TRU Law grad Sam Tecle (JD 2017) has not just one, but two, unique experiences in his short legal career so far.
Tecle is currently working as a federal court clerk in Ottawa. He began the 12-month position in August 2017, shortly after returning from Singapore, where he spent his last semester of law school on an international exchange at the National University of Singapore (NUS), before graduating from TRU Law in June 2017.
He says working alongside a federal justice, one-on-one, is an “extraordinary experience.”
“Each clerk is paired with only one judge, and this has afforded me the opportunity to develop a rapport with Justice Barnes,” said Tecle of his position with The Honourable Robert L. Barnes.
“We often discuss the pertinent issues in cases as well as the strengths and weaknesses of my analyses. Justice Barnes’ mentorship has been invaluable.”
Acting Director of TRU Law Career Services, Jayne Rossworn, calls the clerkship position a prestigious opportunity.
“It’s highly regarded in the legal community,” she said. “Competition for these positions is intense. Sam out-competed many of Canada’s top law students for the position; it’s a very significant achievement indeed.”
Tecle says his work is varied, and that he is humbled on a daily basis.
“It’s been a rewarding experience. I’ve worked on cases involving intellectual property law, competition law and Aboriginal law, just to name a few. I’ve also been tasked with addressing leading questions in administrative law, particularly in the immigration law context. I’ve learned so much from observing counsel’s oral submissions; I’ve seen so many different styles of advocacy,” he said.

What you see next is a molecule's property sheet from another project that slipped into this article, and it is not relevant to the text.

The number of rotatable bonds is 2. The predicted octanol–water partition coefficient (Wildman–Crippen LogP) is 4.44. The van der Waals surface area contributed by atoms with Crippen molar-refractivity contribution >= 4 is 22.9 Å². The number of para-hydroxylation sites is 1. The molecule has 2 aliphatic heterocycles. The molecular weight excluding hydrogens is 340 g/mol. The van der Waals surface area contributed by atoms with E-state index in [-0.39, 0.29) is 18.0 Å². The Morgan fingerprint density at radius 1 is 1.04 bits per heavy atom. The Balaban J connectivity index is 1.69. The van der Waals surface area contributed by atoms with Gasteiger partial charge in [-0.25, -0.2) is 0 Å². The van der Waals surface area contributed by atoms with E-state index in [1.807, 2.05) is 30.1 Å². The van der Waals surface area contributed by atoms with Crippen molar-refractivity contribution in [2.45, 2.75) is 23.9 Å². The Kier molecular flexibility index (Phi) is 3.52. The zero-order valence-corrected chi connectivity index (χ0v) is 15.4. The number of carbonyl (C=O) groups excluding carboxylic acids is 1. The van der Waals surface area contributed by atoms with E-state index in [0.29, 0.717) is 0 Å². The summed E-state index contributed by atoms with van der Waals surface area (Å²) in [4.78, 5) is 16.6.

Meanwhile, Tecle reflects on his exchange at NUS as another incredible and humbling experience.
“My key takeaway from living and studying in Singapore is simply to keep an open mind. You never know what opportunities await you just around the corner. I developed friendships and travelled with amazing people from various parts of the world. My willingness to try new experiences played a big part in that.”
Aside from wanting to meet new and interesting people, Tecle says NUS was appealing for an exchange because it’s known as the top law school in Asia, and he could take courses that interested him.
“I wanted to learn about international arbitration in a legal community that constantly pushes boundaries. I felt very privileged that Gary Born, one of the world’s preeminent authorities on international arbitration, instructed our classes.”
As for future plans, Tecle will return to his articling position at Gowling WLG‘s Vancouver office after completing his clerkship.
“In five years, I hope to develop a civil litigation practice at the firm as well as publish regularly in the area of alternative dispute resolution.”